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Mitsubishi Motors slashes profit outlook by US$550m

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Mitsubishi Motors fell the most in six months after slashing its annual profit and sales outlook, becoming the latest Japanese automaker hit by sputtering global demand and a stronger yen.

[TOKYO] Mitsubishi Motors fell the most in six months after slashing its annual profit and sales outlook, becoming the latest Japanese automaker hit by sputtering global demand and a stronger yen.

Operating profit for the fiscal year through March 2020 will be 30 billion yen (S$375 million) instead of 90 billion yen, the company said in a statement on Wednesday, citing decreases in wholesale volumes and the impact of currency swings that erode income brought home. The revenue outlook for the period was cut 5 per cent to 2.45 trillion yen.

The shares fell as much as 6.3 per cent in early trading in Tokyo on Thursday, the biggest decline since May. The stock was down 12 per cent this year before the results.

The gloomy outlook underscores the challenges facing other Japanese carmakers, including Toyota Motor, which reports results Thursday, as well as Nissan Motor, Mitsubishi's partner in a three-way global automaking alliance with Renault. The yen has strengthened 1.7 per cent against the US dollar since the start of April, and has been a key factor behind reduced outlooks by Japanese manufacturers this year.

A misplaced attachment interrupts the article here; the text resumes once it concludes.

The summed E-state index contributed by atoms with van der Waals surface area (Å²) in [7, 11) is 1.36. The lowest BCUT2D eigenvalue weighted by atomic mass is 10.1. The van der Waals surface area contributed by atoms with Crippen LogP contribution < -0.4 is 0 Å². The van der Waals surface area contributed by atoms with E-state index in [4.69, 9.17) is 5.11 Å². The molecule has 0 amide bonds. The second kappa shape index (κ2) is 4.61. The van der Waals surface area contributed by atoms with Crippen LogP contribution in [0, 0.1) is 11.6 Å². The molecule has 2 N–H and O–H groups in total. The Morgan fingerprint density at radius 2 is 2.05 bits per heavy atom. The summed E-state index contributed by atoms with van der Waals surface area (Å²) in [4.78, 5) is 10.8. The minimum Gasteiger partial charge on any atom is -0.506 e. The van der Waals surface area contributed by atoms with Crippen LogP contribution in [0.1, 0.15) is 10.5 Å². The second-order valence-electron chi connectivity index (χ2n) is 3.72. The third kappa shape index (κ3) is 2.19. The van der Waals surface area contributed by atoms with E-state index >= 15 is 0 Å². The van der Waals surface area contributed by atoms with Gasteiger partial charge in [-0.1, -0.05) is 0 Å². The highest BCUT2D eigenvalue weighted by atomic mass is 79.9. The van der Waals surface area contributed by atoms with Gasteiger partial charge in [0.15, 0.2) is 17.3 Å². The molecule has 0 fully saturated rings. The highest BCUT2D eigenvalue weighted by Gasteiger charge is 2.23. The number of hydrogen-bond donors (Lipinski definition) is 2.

Sales volumes fell in North America, Australia and Indonesia, while Thailand, Vietnam and Japan saw increases, Mitsubishi Motors said. The negative impact of lower volumes, foreign exchange and spending on research and development will continue to weigh on results, according to Bloomberg Intelligence analyst Tatsuo Yoshida.

Although Mitsubishi Motors has remained mostly in the shadows amid turmoil at Nissan following the arrest of former alliance chairman Carlos Ghosn, the company has been working to cut costs and expenses and introduced new models in its Asian growth markets, such as the Pajero Sport in Thailand.

Some jobs will be cut, although the company hasn't decided on any numbers, chief executive officer Takao Kato said at a news conference in Tokyo.

"Since the latter part of 2018, we have been shifting our focus from expansion toward profitability," Mr Kato said. "As a result, we have been able to remove 20 billion in costs, but the downturn in global demand and headwinds from currency swings is more than we expected."

First-half operating profit fell 82 per cent to 10.2 billion yen, while sales declined 3.5 per cent to 1.13 trillion yen.

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